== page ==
While convalescing in an Oslo hospital in September-October, 1935 after a bout of illness, Leon Trotsky wrote the preface to the Norwegian edition of his autobiography, My Life, which he closed with the following paragraph:
On the table where I am writing these lines lies one of the hospital’s bibles in Norwegian. Thirty-seven years ago, I had on my table in the solitary cell of Odessa prison – I had not yet reached my twentieth birthday – the same book written in different European languages. By comparing the parallel texts I practised linguistics – the style of the gospel and the conciseness of the translations make the learning of foreign languages easier. Unfortunately, I cannot promise anybody that my new encounter with the old and well-known book will contribute to the salvation of my soul. But reading the Norwegian bible text can nonetheless help me learn the language of the country which has offered me its hospitality, and whose literature I already in younger years learnt to treasure and love.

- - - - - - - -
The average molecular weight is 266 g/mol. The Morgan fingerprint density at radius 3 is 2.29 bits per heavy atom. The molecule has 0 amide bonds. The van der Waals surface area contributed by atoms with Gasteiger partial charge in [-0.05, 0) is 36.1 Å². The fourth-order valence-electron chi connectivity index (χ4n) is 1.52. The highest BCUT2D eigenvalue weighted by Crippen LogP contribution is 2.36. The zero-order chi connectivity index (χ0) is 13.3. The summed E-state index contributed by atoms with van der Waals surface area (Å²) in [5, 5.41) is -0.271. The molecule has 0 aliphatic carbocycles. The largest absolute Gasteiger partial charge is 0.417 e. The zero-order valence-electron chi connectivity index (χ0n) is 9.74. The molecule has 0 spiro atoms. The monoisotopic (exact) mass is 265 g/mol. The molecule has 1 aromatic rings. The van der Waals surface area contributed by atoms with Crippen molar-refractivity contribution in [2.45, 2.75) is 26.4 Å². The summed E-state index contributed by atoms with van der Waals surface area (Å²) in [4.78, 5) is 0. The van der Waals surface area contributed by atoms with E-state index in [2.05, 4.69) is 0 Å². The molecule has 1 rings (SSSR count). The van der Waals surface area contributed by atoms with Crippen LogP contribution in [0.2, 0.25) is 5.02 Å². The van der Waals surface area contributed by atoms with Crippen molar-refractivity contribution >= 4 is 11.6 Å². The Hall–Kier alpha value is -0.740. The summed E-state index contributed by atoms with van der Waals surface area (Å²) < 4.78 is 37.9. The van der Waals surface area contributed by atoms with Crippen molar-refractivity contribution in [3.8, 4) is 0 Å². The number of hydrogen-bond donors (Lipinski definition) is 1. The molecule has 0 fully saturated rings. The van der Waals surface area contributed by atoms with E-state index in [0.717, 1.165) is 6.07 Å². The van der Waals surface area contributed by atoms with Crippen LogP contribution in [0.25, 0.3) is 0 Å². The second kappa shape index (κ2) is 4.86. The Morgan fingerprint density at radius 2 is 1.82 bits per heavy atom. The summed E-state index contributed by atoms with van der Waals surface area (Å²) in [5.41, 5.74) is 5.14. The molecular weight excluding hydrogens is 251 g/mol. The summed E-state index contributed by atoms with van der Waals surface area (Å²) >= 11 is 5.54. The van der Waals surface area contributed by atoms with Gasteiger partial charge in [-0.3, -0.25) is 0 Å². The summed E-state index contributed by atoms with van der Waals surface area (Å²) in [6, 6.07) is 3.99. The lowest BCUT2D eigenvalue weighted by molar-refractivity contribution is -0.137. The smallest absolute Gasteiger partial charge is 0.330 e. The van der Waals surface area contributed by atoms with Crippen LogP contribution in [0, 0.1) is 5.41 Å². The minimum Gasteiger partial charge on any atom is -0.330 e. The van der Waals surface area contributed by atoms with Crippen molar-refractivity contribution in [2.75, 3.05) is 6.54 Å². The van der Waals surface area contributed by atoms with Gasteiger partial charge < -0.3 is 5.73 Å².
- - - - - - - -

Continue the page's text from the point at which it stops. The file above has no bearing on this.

This was a man who, six years previously, had been banished by a state he himself had helped create. The borders of the Soviet Union had closed to Trotsky for good in January 1929. He sought refuge in Turkey, which was welcoming, but for only a few years. France offered him asylum in 1933, but soon found him too hot to hold, with Stalin seeking his deportation from France relentlessly, remorselessly. The Franco-Soviet Treaty of Mutual Assistance of May 1935 rang the curtain on Trotsky’s sojourn in the land of the French Revolution. Norway agreed to have him and the Trotskys moved to a friend’s home in Honefoss, not far from Oslo.
Soon enough, a clamour for throwing Trotsky out of Norway also started building up, with both the political right and left baying for his blood. Trotsky, ever the clear-eyed realist, had no illusions about his acceptability to any European regime and wryly observed in My Life that, for him, the earth was ‘a planet without a visa’. December, 1936 would see his deportation from Norway: he and his wife were to be put on an oil tanker bound for far-away Mexico, the country where he would eventually die at the hands of Stalin’s agents.